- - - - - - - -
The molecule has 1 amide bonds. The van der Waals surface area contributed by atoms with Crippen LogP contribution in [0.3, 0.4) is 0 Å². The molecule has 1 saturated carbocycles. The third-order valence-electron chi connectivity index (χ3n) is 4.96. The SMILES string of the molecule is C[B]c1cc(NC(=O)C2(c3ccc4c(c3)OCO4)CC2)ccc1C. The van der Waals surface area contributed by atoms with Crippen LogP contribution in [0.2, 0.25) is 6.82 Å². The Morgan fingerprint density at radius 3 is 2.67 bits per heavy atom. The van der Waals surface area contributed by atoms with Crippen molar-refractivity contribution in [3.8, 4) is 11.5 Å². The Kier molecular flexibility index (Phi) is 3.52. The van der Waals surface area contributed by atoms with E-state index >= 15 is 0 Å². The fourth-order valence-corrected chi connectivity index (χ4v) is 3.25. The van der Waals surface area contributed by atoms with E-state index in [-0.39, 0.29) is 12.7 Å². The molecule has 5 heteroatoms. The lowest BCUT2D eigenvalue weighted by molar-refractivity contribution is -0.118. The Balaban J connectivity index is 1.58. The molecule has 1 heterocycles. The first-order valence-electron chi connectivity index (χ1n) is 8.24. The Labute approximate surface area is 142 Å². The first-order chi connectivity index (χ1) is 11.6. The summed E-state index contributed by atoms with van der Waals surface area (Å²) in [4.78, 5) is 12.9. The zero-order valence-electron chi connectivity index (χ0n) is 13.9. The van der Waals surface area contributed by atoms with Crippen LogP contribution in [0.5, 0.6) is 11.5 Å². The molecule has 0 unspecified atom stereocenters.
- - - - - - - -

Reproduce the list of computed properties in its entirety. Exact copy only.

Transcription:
The molecule has 1 amide bonds. The van der Waals surface area contributed by atoms with Crippen LogP contribution in [0.3, 0.4) is 0 Å². The molecule has 1 saturated carbocycles. The third-order valence-electron chi connectivity index (χ3n) is 4.96. The SMILES string of the molecule is C[B]c1cc(NC(=O)C2(c3ccc4c(c3)OCO4)CC2)ccc1C. The van der Waals surface area contributed by atoms with Crippen LogP contribution in [0.2, 0.25) is 6.82 Å². The Morgan fingerprint density at radius 3 is 2.67 bits per heavy atom. The van der Waals surface area contributed by atoms with Crippen molar-refractivity contribution in [3.8, 4) is 11.5 Å². The Kier molecular flexibility index (Phi) is 3.52. The van der Waals surface area contributed by atoms with E-state index >= 15 is 0 Å². The fourth-order valence-corrected chi connectivity index (χ4v) is 3.25. The van der Waals surface area contributed by atoms with E-state index in [-0.39, 0.29) is 12.7 Å². The molecule has 5 heteroatoms. The lowest BCUT2D eigenvalue weighted by molar-refractivity contribution is -0.118. The Balaban J connectivity index is 1.58. The molecule has 1 heterocycles. The first-order valence-electron chi connectivity index (χ1n) is 8.24. The Labute approximate surface area is 142 Å². The first-order chi connectivity index (χ1) is 11.6. The summed E-state index contributed by atoms with van der Waals surface area (Å²) in [4.78, 5) is 12.9. The zero-order valence-electron chi connectivity index (χ0n) is 13.9. The van der Waals surface area contributed by atoms with Crippen LogP contribution in [0.5, 0.6) is 11.5 Å². The molecule has 0 unspecified atom stereocenters.